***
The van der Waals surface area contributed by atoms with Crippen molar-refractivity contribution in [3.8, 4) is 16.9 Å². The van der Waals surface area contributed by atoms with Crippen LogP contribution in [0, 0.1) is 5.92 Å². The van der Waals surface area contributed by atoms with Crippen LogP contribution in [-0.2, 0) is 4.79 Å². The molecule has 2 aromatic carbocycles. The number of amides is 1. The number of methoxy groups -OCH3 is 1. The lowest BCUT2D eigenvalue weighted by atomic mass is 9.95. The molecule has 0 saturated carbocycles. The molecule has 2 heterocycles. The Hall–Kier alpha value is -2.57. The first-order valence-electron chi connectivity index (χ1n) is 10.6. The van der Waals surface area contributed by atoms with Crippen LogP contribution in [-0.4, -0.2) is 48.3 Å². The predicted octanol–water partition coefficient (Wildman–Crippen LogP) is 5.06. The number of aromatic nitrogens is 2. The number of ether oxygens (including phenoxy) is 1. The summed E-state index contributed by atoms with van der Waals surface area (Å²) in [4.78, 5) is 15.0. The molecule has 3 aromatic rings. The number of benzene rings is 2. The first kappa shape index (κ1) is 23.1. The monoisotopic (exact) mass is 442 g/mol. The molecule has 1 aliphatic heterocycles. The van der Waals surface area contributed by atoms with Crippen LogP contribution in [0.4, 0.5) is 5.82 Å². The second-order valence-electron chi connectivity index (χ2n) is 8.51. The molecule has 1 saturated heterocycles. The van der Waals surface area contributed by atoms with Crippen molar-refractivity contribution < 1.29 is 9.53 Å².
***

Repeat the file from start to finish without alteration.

The van der Waals surface area contributed by atoms with Crippen molar-refractivity contribution in [3.8, 4) is 16.9 Å². The van der Waals surface area contributed by atoms with Crippen LogP contribution in [0, 0.1) is 5.92 Å². The van der Waals surface area contributed by atoms with Crippen LogP contribution in [-0.2, 0) is 4.79 Å². The molecule has 2 aromatic carbocycles. The number of amides is 1. The number of methoxy groups -OCH3 is 1. The lowest BCUT2D eigenvalue weighted by atomic mass is 9.95. The molecule has 0 saturated carbocycles. The molecule has 2 heterocycles. The Hall–Kier alpha value is -2.57. The first-order valence-electron chi connectivity index (χ1n) is 10.6. The van der Waals surface area contributed by atoms with Crippen LogP contribution in [-0.4, -0.2) is 48.3 Å². The predicted octanol–water partition coefficient (Wildman–Crippen LogP) is 5.06. The number of aromatic nitrogens is 2. The number of ether oxygens (including phenoxy) is 1. The summed E-state index contributed by atoms with van der Waals surface area (Å²) in [4.78, 5) is 15.0. The molecule has 3 aromatic rings. The number of benzene rings is 2. The first kappa shape index (κ1) is 23.1. The monoisotopic (exact) mass is 442 g/mol. The molecule has 1 aliphatic heterocycles. The van der Waals surface area contributed by atoms with Crippen LogP contribution in [0.4, 0.5) is 5.82 Å². The second-order valence-electron chi connectivity index (χ2n) is 8.51. The molecule has 1 saturated heterocycles. The van der Waals surface area contributed by atoms with Crippen molar-refractivity contribution < 1.29 is 9.53 Å².